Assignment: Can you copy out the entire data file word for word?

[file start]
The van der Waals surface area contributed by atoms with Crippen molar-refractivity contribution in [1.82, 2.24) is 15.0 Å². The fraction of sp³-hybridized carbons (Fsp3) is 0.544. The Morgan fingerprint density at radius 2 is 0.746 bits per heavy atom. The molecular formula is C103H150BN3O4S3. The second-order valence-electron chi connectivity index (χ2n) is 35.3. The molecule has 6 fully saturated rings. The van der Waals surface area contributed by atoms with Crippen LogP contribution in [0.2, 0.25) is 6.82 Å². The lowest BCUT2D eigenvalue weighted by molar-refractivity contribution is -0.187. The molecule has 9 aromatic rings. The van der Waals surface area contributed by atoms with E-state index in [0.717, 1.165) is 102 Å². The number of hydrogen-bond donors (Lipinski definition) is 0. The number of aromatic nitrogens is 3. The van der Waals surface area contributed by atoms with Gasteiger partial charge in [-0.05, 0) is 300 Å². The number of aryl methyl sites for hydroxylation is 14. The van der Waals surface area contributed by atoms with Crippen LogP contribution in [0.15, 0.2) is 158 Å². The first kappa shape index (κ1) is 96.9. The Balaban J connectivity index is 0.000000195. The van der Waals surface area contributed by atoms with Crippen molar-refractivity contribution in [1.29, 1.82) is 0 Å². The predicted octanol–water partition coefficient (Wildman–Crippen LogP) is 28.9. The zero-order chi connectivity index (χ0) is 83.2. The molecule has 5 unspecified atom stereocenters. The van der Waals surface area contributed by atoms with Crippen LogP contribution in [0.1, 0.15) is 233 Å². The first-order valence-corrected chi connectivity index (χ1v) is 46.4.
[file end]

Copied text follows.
The van der Waals surface area contributed by atoms with Crippen molar-refractivity contribution in [1.82, 2.24) is 15.0 Å². The fraction of sp³-hybridized carbons (Fsp3) is 0.544. The Morgan fingerprint density at radius 2 is 0.746 bits per heavy atom. The molecular formula is C103H150BN3O4S3. The second-order valence-electron chi connectivity index (χ2n) is 35.3. The molecule has 6 fully saturated rings. The van der Waals surface area contributed by atoms with Crippen LogP contribution in [0.2, 0.25) is 6.82 Å². The lowest BCUT2D eigenvalue weighted by molar-refractivity contribution is -0.187. The molecule has 9 aromatic rings. The van der Waals surface area contributed by atoms with E-state index in [0.717, 1.165) is 102 Å². The number of hydrogen-bond donors (Lipinski definition) is 0. The number of aromatic nitrogens is 3. The van der Waals surface area contributed by atoms with Gasteiger partial charge in [-0.05, 0) is 300 Å². The number of aryl methyl sites for hydroxylation is 14. The van der Waals surface area contributed by atoms with Crippen LogP contribution in [0.15, 0.2) is 158 Å². The first kappa shape index (κ1) is 96.9. The Balaban J connectivity index is 0.000000195. The van der Waals surface area contributed by atoms with Crippen molar-refractivity contribution in [1.29, 1.82) is 0 Å². The predicted octanol–water partition coefficient (Wildman–Crippen LogP) is 28.9. The zero-order chi connectivity index (χ0) is 83.2. The molecule has 5 unspecified atom stereocenters. The van der Waals surface area contributed by atoms with Crippen LogP contribution in [0.1, 0.15) is 233 Å². The first-order valence-corrected chi connectivity index (χ1v) is 46.4.